German testing and certification company TÜV Rheinland is investigating the impact of different climates around the world on the energy yield of solar modules used for electricity generation.
Based on the analyses performed to date, analysts at TÜV Rheinland say the yields of different modules and module technologies may differ by more than 10% depending on the respective climate.
TÜV Rheinland is seeking to determine to which extent climatic factors impact the energy yield of PV modules. In addition to temperature and sunlight, climatic factors include humidity and precipitation as well as the potential detrimental effects of sand and salty air.
In addition to evaluating modules and their potential variability in performance, TÜV Rheinland Photovoltaic Testing Laboratory evaluates PV systems to investigate the interoperability of the modules and the potential induced degradation (PID) in various climates through its Comparative Energy Yield program. TÜV Rheinland PTL is evaluating a minimum of eight module types over the course of a year in four distinct climate locations, including Davis, California, with a warm temperate climate, Tempe, Arizona, with a dry, tropical climate, Toronto, Ontario, with cold, temperate climate, and Thuwal, Saudi Arabia, with a very warm, humid climate.
The system-level approach offered in the Comparative Energy Yield program captures interoperability of the modules within a given system voltage (600 V is typical for North America and Saudi Arabia).
"This offers a unique comparison of the PID effect, module mismatch, wiring and connections, and soiling issues prevalent in many field-installed systems today," the company said.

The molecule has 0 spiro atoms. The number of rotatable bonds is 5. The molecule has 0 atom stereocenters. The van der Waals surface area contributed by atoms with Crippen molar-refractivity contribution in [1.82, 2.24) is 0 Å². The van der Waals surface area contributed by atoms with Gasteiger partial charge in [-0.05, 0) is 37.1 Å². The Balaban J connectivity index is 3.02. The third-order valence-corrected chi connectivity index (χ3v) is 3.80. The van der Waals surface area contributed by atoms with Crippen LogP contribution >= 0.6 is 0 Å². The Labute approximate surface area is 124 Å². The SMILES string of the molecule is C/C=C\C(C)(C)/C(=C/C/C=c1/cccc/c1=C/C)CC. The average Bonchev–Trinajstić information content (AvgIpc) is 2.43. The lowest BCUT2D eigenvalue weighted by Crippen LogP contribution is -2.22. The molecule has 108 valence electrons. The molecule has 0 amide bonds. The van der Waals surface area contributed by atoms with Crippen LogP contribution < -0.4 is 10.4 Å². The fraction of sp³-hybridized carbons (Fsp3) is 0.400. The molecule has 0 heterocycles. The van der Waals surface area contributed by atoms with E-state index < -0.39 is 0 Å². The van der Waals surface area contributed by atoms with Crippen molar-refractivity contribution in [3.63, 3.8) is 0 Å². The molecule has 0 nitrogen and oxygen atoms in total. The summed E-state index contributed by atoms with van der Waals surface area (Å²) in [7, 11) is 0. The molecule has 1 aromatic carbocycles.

To take comparable measurements of the energy yield of individual modules, TÜV Rheinland constructed five test facilities in Cologne, Germany, with a moderate Central European climate; Ancona, Italy, with a Mediterranean climate and salty atmosphere; Tempe, Arizona; Chennai, India, with a subtropical climate; and a test facility in the Arabian Desert where sandstorms occur.
Field investigations are currently being performed on 17 module types, including thin-film and crystalline modules, from 13 manufacturers. They are subjected to laboratory examinations and performance measurements before they undergo testing under real conditions for 24 months. All modules are then examined again in the laboratory. The special features of the various PV modules based on different designs and materials are being analyzed with regard to their performance and climate effects, seasonal effects, low-light behavior, temperature behavior and spectral behavior.
In the comparative yield analyses performed so far at TÜV Rheinlands outdoor test facility in Cologne, yield differences of up to 5% have already been identified for different crystalline modules when compared with the measurements taken as a reference in the laboratory, which also results in corresponding differences in returns. The differences are even greater when the measured thin-film modules are included.
The TÜV Rheinland program provides participating manufacturers with reliable indications of how their modules perform in different climatic conditions and what effect the respective climate has on yield. In addition to the results of the module comparison measurements, module manufacturers will also receive information about ways to improve their product technology.
In addition to energy yield comparisons, TÜV Rheinland is examining the effect of dust and sand contamination in desert locations. The company says the research will provide valuable insight into installations in these regions, such as how different cleaning intervals will indicate the best procedures and methods for cleaning solar systems.
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